Nearly 40,000 infants are born with congenital heart defects each year in the United States. About 25% of babies born with a CHD require invasive treatment in their first year of life.[1] Research that helps healthcare professionals understand, identify and treat CHDs is helping these children live longer, healthier lives. While medical advancements have improved over the years, many of these children and their families still face a lifetime of challenges. Today, it is estimated that more than 800,000 American adults are living with a CHD. 1

“At The Children’s Heart Foundation, funding the most promising CHD research is our sole mission,” said Kevin Slawin, chairman of The Children’s Heart Foundation’s Board of Directors. “Through this collaboration and our ongoing commitment to this important work, we strive to make a lasting impact in the lives of CHD patients and their families.”

Scientists who are conducting research to advance knowledge for prevention and treatment of congenital heart defects are encouraged to submit applications for the next round of funding. For more about the American Heart Association and The Children’s Heart Foundation’s Congenital Heart Defects Research Awards, including deadlines for submitting proposals, please visit www.professional.heart.org/CHDResearchAwards.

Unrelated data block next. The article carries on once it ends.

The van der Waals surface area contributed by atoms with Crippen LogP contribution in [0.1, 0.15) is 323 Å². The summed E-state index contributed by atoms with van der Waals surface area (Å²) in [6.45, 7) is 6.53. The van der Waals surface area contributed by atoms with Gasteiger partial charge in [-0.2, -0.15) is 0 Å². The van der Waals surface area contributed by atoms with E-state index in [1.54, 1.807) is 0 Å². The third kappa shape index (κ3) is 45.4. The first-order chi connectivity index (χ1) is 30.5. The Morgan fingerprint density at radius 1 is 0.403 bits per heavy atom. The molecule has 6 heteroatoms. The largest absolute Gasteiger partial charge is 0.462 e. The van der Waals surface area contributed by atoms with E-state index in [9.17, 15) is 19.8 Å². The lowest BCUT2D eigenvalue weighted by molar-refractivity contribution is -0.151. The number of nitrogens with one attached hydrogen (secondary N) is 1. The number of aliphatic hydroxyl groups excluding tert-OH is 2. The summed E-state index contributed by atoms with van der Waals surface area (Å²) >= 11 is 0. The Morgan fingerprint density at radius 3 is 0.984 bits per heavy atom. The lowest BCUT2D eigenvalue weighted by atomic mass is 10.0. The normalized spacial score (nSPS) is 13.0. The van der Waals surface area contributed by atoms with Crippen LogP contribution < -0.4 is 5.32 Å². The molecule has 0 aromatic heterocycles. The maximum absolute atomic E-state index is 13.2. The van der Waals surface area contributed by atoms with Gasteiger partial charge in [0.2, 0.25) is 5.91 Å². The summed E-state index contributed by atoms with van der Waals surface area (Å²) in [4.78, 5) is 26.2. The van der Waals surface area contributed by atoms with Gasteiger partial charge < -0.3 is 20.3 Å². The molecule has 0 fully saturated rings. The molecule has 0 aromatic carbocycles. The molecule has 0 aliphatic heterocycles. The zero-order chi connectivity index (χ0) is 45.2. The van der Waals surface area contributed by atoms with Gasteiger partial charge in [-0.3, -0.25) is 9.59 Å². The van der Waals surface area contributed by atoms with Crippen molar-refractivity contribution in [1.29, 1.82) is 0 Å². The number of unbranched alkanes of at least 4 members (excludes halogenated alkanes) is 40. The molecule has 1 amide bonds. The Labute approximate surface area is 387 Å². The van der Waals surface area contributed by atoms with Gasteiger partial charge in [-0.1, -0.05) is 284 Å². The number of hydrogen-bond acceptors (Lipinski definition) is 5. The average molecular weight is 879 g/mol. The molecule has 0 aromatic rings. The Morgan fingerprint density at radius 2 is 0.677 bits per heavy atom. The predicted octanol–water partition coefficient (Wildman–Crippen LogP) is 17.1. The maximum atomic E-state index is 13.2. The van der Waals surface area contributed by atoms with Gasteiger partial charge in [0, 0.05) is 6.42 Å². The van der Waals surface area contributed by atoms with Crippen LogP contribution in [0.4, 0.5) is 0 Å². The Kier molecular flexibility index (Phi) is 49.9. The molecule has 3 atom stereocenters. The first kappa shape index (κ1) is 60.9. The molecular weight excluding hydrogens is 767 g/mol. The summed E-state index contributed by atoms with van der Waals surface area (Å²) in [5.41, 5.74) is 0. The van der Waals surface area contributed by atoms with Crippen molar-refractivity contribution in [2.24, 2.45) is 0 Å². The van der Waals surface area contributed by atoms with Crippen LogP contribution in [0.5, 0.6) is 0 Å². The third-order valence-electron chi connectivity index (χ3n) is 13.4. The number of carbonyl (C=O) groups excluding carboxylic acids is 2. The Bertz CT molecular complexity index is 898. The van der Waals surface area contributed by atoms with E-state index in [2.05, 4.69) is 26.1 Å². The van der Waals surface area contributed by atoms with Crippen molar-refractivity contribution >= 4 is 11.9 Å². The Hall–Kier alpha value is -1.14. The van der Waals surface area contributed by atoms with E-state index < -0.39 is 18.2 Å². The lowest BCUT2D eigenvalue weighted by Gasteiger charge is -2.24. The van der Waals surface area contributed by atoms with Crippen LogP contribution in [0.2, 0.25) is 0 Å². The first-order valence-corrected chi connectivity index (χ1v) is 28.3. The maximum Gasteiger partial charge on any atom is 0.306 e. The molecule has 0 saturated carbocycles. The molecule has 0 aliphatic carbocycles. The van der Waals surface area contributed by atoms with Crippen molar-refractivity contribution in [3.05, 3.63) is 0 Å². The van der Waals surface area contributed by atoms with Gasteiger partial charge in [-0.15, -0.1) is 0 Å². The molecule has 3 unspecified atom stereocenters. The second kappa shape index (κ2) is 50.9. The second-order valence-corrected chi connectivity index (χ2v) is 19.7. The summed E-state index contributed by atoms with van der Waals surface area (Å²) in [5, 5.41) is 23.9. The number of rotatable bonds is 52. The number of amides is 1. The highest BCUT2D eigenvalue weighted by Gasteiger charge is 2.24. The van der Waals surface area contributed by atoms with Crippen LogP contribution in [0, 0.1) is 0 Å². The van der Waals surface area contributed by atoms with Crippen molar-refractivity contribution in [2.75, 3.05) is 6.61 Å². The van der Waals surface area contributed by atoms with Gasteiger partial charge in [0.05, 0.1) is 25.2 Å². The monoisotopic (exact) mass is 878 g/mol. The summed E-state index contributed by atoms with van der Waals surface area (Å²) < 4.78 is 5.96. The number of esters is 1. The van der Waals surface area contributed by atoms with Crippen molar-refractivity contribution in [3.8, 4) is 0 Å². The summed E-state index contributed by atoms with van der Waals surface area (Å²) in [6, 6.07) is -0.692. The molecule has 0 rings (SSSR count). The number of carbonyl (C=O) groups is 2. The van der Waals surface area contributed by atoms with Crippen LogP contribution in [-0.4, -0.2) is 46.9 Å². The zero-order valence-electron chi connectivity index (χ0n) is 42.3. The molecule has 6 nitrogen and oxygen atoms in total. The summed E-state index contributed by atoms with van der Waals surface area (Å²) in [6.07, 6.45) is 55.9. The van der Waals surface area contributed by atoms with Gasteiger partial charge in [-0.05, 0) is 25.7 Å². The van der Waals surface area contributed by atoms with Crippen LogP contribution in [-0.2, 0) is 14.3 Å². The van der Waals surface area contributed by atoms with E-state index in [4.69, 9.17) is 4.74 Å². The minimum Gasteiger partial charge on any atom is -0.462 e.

Additional Resources:

  • To learn more about congenital heart defects, visit heart.org/CHD
  • For support for parents of young children diagnosed with CHDs or adults living with the impact of a CHD, visit SupportNetwork.heart.org

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About the American Heart Association